Thompson, His Life and Locomotives (Hardback)
Edward Thompson was the London & North Eastern Railways second Chief Mechanical Engineer, following the death of Sir Nigel Gresley in 1941.
He was in office from 1941-1946, when he retired, after a long career as a mechanical engineer, working for several railway companies, including the North Eastern, Great Northern and after the grouping the London & North Eastern Railway.
He was a very controversial figure, often maligned by railway historians for his reconstruction of several classes of steam locomotive, including the Gresley prototype pacific Great Northern, which many people still feel was unnecessary.
However there is more to Edward Thompson than his period as Chief Mechanical Engineer of the London & North Eastern Railway, in that he had a complex side to him, which might have originated from his experiences in the First World War, during which he served with distinction in France.
This book for the first time, sets out to explain both the man and his philosophy, looking at the complex reasoning behind the way he came to his decisions over locomotive design and why he decided to reconstruct a number of Sir Nigel Gresley's locomotives.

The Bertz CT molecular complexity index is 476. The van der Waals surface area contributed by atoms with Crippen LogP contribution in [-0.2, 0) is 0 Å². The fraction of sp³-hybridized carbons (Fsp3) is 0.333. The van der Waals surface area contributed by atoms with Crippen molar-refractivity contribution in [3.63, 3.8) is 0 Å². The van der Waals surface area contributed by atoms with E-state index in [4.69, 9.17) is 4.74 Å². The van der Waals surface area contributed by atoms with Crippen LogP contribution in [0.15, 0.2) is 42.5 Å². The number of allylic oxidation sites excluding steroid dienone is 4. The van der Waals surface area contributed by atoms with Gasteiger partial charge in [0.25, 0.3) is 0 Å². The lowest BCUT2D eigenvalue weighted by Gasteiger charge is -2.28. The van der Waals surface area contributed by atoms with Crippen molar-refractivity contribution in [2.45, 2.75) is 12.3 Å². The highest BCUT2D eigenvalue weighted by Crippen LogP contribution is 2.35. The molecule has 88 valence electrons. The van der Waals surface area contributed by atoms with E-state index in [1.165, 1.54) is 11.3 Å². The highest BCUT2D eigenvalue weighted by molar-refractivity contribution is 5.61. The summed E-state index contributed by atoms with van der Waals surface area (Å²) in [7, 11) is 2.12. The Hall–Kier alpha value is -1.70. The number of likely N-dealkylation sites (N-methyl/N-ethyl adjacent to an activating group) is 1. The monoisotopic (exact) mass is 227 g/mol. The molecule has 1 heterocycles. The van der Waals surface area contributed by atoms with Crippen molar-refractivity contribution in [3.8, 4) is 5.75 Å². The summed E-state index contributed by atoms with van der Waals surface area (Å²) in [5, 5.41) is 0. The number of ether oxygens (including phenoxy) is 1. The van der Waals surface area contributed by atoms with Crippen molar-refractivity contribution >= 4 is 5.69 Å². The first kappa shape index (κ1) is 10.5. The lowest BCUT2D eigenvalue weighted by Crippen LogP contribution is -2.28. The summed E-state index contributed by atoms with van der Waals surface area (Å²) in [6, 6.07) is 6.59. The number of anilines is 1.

This excellently illustrated book is a first class defence of the man and his locomotives.Roger Backhouse, York Model Engineers
Tim Hillier-Graves’ work on Edward Thompson, the LNER’s penultimate CME, is a thoroughly readable and comprehensive account of his career and provides fascinating insights into the man and his achievements. Often seen as a controversial character, who is seen by some as attempting to undo some of Gresley’s work, the reality is somewhat different and Thompson as CME needs to be judged against the background of circumstances in which he was forced to operate.West Somerset Railway Association
Thompson seems to have rather divided opinion during his lifetime, and has certainly done so since his death; this book takes a commendably dispassionate view of its subject, and provides a useful overview of the man and his role in the LNER’s history.LNER Society Newsletter, Spring 2021